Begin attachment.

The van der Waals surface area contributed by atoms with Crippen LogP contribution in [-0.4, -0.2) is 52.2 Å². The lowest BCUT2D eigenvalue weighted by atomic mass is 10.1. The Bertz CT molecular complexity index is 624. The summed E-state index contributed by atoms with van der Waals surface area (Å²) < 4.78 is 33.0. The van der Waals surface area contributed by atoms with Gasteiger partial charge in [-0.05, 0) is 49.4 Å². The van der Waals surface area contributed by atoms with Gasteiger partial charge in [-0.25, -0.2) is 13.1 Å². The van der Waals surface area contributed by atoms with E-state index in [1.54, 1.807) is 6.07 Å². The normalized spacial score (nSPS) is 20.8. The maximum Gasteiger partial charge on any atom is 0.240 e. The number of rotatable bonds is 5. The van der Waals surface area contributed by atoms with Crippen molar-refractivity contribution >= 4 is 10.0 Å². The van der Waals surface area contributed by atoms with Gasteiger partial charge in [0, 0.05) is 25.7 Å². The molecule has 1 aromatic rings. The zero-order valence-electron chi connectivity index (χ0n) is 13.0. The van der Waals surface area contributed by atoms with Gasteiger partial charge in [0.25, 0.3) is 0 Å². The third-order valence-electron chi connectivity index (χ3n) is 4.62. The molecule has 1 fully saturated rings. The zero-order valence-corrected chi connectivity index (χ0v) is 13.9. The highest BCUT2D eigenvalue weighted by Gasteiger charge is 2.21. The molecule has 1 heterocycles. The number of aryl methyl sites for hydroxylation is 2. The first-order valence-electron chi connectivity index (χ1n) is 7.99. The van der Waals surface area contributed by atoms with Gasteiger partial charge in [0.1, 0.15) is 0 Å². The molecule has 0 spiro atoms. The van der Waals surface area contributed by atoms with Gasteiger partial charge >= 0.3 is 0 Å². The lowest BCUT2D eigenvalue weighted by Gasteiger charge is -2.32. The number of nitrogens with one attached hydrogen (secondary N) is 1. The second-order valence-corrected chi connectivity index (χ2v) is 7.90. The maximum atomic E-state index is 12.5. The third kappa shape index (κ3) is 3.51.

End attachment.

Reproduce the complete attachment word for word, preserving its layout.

The van der Waals surface area contributed by atoms with Crippen LogP contribution in [-0.4, -0.2) is 52.2 Å². The lowest BCUT2D eigenvalue weighted by atomic mass is 10.1. The Bertz CT molecular complexity index is 624. The summed E-state index contributed by atoms with van der Waals surface area (Å²) < 4.78 is 33.0. The van der Waals surface area contributed by atoms with Gasteiger partial charge in [-0.05, 0) is 49.4 Å². The van der Waals surface area contributed by atoms with Gasteiger partial charge in [-0.25, -0.2) is 13.1 Å². The van der Waals surface area contributed by atoms with E-state index in [1.54, 1.807) is 6.07 Å². The normalized spacial score (nSPS) is 20.8. The maximum Gasteiger partial charge on any atom is 0.240 e. The number of rotatable bonds is 5. The van der Waals surface area contributed by atoms with Crippen molar-refractivity contribution >= 4 is 10.0 Å². The van der Waals surface area contributed by atoms with Gasteiger partial charge in [0, 0.05) is 25.7 Å². The molecule has 1 aromatic rings. The zero-order valence-electron chi connectivity index (χ0n) is 13.0. The van der Waals surface area contributed by atoms with Gasteiger partial charge in [0.25, 0.3) is 0 Å². The third-order valence-electron chi connectivity index (χ3n) is 4.62. The molecule has 1 fully saturated rings. The zero-order valence-corrected chi connectivity index (χ0v) is 13.9. The highest BCUT2D eigenvalue weighted by Gasteiger charge is 2.21. The molecule has 1 heterocycles. The number of aryl methyl sites for hydroxylation is 2. The first-order valence-electron chi connectivity index (χ1n) is 7.99. The van der Waals surface area contributed by atoms with Gasteiger partial charge in [0.1, 0.15) is 0 Å². The molecule has 0 spiro atoms. The van der Waals surface area contributed by atoms with Gasteiger partial charge >= 0.3 is 0 Å². The lowest BCUT2D eigenvalue weighted by Gasteiger charge is -2.32. The number of nitrogens with one attached hydrogen (secondary N) is 1. The second-order valence-corrected chi connectivity index (χ2v) is 7.90. The maximum atomic E-state index is 12.5. The third kappa shape index (κ3) is 3.51.